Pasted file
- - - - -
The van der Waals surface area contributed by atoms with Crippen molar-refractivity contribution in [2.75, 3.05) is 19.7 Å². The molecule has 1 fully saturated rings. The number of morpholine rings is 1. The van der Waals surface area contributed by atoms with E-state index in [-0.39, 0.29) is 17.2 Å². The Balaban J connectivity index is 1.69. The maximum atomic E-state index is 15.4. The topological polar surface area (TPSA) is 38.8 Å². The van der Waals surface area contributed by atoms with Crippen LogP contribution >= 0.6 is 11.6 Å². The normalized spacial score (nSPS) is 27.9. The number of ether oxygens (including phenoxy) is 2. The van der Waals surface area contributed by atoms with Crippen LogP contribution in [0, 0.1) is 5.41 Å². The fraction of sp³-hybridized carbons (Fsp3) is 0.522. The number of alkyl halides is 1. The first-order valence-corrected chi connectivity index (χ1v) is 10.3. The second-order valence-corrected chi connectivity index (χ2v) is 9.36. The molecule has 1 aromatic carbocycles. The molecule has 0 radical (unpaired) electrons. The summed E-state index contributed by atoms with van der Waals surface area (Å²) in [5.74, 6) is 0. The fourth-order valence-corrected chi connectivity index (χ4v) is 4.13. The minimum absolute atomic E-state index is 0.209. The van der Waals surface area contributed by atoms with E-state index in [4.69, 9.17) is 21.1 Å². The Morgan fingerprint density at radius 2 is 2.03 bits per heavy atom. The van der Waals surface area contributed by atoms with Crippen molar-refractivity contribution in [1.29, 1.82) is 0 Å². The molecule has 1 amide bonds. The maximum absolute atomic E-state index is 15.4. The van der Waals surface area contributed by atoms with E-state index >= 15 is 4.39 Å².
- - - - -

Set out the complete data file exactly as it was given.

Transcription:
The van der Waals surface area contributed by atoms with Crippen molar-refractivity contribution in [2.75, 3.05) is 19.7 Å². The molecule has 1 fully saturated rings. The number of morpholine rings is 1. The van der Waals surface area contributed by atoms with E-state index in [-0.39, 0.29) is 17.2 Å². The Balaban J connectivity index is 1.69. The maximum atomic E-state index is 15.4. The topological polar surface area (TPSA) is 38.8 Å². The van der Waals surface area contributed by atoms with Crippen LogP contribution >= 0.6 is 11.6 Å². The normalized spacial score (nSPS) is 27.9. The number of ether oxygens (including phenoxy) is 2. The van der Waals surface area contributed by atoms with Crippen LogP contribution in [0, 0.1) is 5.41 Å². The fraction of sp³-hybridized carbons (Fsp3) is 0.522. The number of alkyl halides is 1. The first-order valence-corrected chi connectivity index (χ1v) is 10.3. The second-order valence-corrected chi connectivity index (χ2v) is 9.36. The molecule has 1 aromatic carbocycles. The molecule has 0 radical (unpaired) electrons. The summed E-state index contributed by atoms with van der Waals surface area (Å²) in [5.74, 6) is 0. The fourth-order valence-corrected chi connectivity index (χ4v) is 4.13. The minimum absolute atomic E-state index is 0.209. The van der Waals surface area contributed by atoms with E-state index in [4.69, 9.17) is 21.1 Å². The Morgan fingerprint density at radius 2 is 2.03 bits per heavy atom. The van der Waals surface area contributed by atoms with Crippen molar-refractivity contribution in [1.29, 1.82) is 0 Å². The molecule has 1 amide bonds. The maximum absolute atomic E-state index is 15.4. The van der Waals surface area contributed by atoms with E-state index >= 15 is 4.39 Å².